About Matthew Hintermayer, Sarah Lépine and Owen Chen
Matthew Hintermayer is a first-year MD-PhD student at McGill University. He completed his undergraduate degree in psychology at the University of Waterloo and his master’s degree in Pathology and Laboratory Medicine at Western University, studying traumatic brain injury and the frontotemporal spectrum disorders associated with amyotrophic lateral sclerosis (ALS). He is currently conducting research investigating the regeneration of damaged neurons at the Montreal Neurological Institute.
Sarah Lépine is a second-year MD-PhD student at McGill University. She started her training in the laboratory studies program of the CEGEP of Saint-Hyacinthe and then completed an undergraduate degree in cellular and molecular biology at the University of Sherbrooke. She recently began her doctoral studies in neuroscience, and her thesis involves using stem-cell–derived culture systems to model ALS.
Owen Chen is a first-year MD-PhD student at McGill University. Prior to medical school, he completed both his bachelor and master of science degrees in biochemistry at McGill. He is currently pursuing his research at McGill’s Goodman Cancer Research Centre, where he studies cell cycle dysregulation in cancer.
Historically, the Medical College Admissions Test (MCAT) was the only required standardized test when submitting applications to Canadian and American medical schools. However, in recent years medical schools have placed a larger emphasis on the nonacademic qualities of applicants that better predict those who will make good doctors. Typically, these assessments have been done by implementing problem-solving activities in the interview process, which assess applicants’ approaches to ethical dilemmas. Some medical schools have also started using the Computer-based Assessment for Sampling Personal Characteristics (CASPer) as a standardized assessment of these “soft” skills, with results on this test comprising up to a third of an applicant’s preinterview score. This current chapter will focus on the unique challenges of this intimidating and elusive test, as well as describing some general recommendations for preparation.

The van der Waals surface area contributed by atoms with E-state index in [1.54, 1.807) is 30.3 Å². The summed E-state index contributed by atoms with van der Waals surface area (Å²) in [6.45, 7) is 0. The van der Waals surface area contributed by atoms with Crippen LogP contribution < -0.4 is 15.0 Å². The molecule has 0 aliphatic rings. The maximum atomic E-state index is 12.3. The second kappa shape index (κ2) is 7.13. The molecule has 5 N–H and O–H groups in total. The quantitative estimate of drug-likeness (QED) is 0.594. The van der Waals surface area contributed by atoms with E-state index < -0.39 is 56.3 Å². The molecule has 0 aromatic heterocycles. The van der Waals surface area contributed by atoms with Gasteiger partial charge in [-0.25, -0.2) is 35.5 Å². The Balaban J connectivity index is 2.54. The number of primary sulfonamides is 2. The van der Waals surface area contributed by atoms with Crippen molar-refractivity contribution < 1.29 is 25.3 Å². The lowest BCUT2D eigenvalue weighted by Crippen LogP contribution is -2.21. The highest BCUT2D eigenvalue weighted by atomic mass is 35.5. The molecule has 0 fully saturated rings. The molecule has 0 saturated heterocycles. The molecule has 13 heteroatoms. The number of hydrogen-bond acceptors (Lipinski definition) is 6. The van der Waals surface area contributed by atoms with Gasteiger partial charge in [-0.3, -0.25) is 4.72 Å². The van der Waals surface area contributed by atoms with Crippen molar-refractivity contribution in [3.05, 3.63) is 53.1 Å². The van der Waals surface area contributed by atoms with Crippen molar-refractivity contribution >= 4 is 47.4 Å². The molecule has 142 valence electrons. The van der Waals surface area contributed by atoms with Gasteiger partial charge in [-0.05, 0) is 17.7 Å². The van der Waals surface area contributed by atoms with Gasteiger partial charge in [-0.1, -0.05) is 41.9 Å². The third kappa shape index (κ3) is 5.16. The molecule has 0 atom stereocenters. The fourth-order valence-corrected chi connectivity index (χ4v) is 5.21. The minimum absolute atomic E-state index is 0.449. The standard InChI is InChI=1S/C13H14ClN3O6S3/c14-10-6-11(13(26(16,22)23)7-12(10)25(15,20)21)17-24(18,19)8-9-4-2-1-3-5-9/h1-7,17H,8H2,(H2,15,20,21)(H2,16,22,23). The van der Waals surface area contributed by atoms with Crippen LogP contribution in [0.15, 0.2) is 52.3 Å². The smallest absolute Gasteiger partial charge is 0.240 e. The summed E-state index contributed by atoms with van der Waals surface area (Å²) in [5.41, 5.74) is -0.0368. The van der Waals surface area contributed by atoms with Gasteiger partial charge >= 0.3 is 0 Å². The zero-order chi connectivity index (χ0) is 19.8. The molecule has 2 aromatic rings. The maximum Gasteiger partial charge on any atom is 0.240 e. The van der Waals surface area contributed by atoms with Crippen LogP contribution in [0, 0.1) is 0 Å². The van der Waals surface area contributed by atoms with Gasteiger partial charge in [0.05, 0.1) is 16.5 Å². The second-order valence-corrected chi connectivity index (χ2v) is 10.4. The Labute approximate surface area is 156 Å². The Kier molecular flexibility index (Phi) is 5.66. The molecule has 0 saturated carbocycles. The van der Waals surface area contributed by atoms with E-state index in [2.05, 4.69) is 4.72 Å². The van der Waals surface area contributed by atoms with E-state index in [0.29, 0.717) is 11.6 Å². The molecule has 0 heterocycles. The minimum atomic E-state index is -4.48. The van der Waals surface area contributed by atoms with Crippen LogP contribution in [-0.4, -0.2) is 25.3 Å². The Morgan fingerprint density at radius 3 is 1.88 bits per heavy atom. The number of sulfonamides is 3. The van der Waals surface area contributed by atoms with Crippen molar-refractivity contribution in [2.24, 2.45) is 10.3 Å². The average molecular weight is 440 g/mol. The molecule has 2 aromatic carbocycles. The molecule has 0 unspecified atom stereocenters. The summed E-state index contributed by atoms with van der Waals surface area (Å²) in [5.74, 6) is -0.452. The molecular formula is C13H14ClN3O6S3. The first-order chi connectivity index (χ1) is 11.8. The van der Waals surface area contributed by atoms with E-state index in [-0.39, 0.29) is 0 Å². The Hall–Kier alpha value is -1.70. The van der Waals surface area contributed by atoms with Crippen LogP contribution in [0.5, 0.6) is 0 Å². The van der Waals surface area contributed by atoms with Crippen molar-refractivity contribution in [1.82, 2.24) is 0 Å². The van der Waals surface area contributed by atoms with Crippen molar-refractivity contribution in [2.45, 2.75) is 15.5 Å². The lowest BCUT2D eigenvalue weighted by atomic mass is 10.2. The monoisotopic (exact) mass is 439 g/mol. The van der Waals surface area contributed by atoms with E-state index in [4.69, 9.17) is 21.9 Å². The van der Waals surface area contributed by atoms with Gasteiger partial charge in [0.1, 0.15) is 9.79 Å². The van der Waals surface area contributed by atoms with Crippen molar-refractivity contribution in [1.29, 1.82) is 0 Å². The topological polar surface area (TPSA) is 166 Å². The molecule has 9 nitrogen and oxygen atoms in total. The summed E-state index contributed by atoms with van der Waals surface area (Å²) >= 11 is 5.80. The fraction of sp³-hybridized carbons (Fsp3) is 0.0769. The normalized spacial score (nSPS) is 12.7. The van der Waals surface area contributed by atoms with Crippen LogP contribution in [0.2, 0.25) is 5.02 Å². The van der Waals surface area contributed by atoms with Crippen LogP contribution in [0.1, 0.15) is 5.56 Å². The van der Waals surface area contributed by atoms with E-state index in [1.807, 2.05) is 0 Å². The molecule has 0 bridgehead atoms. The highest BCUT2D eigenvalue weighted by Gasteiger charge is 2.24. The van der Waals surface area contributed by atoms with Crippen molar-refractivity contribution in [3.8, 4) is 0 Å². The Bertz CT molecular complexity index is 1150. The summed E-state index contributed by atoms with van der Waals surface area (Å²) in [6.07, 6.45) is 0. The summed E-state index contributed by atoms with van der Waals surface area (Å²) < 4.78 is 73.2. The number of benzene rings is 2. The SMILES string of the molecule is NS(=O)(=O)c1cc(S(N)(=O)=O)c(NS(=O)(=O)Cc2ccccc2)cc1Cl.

WHAT YOU NEED TO KNOW
The CASPer is a computerized test required for admission to some medical schools that assess nonacademic qualities.
You can prepare for the CASPer by learning about medical ethics, problem-solving strategies, and reflecting on your personal and professional experiences dealing with conflicts.
Questions on the CASPer can be scenario-based or resume types, each requiring a unique strategy to answer effectively and concisely.
There are some technical considerations that you will need to take into account to succeed on the CASPer, including typing speed, time management, and the testing environment.
Effective preparation for the CASPer involves reflecting on your skills and implementing them in your study strategy.
Computer-Based Assessment for Sampling Personal Characteristics (CASPer)
The CASPer is a computer-based situational judgment test designed to assess nonacademic or soft skills. Unlike the MCAT (discussed in the previous chapter), the CASPer does not require any ...